Some 73% of parents questioned in a US poll were open-minded about giving CBD to their children for medical reasons.
Researchers at the University of Michigan conducted a nationally representative survey of 1,992 parents with children aged three to 18 years in October 2021.
While the vast majority of those polled hadn’t considered giving their child a CBD product, 73% appeared open-minded about the possibility, saying it may be a good option when other medications don’t work.
Only 2% of respondents reported having given their child CBD, while 4% had considered it and 1% said their child had used it without their permission.
Typical reasons cited for giving CBD to children, or considering it as a treatment option, were anxiety (51%), sleep problems (40%), attention deficit hyperactivity disorder (33%), muscle pain (20%), autism (19%) or for general well-being (13%).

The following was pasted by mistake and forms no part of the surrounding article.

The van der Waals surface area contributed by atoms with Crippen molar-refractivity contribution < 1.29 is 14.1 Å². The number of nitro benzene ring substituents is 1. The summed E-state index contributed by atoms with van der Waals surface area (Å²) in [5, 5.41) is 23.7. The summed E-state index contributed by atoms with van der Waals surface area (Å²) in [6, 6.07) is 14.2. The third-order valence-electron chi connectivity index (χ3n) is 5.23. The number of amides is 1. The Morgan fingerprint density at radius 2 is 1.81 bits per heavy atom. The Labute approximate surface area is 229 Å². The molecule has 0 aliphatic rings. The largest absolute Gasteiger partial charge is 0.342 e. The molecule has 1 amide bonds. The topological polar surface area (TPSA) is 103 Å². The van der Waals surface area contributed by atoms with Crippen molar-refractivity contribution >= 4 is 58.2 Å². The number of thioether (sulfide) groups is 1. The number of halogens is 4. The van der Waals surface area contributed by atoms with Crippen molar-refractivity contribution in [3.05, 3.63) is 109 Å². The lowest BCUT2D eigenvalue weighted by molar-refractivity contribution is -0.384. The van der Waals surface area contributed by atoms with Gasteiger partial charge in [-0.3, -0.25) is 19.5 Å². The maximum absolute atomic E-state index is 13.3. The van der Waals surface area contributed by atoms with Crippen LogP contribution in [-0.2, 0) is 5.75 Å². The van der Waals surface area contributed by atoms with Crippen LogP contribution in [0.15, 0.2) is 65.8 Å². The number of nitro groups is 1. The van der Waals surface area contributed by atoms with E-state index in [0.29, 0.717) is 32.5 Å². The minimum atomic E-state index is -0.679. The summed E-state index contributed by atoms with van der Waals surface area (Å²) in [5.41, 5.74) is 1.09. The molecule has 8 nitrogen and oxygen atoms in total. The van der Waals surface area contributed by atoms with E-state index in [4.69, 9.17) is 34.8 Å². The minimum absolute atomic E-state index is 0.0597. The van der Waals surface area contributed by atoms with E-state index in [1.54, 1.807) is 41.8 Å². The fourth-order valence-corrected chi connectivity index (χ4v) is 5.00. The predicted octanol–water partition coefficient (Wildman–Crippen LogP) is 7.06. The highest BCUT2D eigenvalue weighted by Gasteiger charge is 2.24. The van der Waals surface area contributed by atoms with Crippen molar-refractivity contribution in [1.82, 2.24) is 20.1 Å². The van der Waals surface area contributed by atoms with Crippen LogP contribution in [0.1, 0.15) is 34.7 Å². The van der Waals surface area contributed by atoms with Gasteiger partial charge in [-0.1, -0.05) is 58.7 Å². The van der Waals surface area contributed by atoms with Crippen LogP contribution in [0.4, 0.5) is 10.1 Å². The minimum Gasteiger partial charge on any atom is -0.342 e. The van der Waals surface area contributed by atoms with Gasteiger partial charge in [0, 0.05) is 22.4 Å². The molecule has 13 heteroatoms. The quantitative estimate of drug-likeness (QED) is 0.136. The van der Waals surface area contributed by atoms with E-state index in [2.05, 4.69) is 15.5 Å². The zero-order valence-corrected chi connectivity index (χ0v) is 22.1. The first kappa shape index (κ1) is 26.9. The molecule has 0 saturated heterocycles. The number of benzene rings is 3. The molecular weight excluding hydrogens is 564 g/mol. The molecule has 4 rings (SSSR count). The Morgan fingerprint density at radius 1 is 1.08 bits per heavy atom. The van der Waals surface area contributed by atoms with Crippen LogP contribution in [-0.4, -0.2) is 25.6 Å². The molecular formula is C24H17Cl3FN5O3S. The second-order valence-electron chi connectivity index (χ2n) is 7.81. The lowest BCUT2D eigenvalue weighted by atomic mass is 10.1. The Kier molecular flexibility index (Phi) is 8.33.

Only 29% of those who had given or considered giving CBD to their children had talked the decision over with their child’s healthcare provider.
While 74% of respondents said administering CBD to children should require a doctor’s prescription, only 63% cited the recommendation of their child’s doctor as a strong factor in determining whether they would do so.
Most parents said side effects were the most important factor in making the decision (83%), with other considerations including whether the product was tested for safety in children (78%), its efficacy in children (72%), approval by the US Food and Drug Administration (58%) and product reviews (41%).
Most parents (71%) said they had never used a CBD product themselves, while 24% had done, 5% regularly.
Poll co-director Sarah Clark said: “Anecdotal stories of children benefiting from CBD may sound alluring, but just because it’s a plant product doesn’t necessarily make it safe or effective in children. We need more evidence to understand CBD’s short and long-term side effects in kids.”
“It’s important for parents to inform their paediatrician or other healthcare providers if they’re considering CBD use in kids so that they can discuss potential risks,” she added.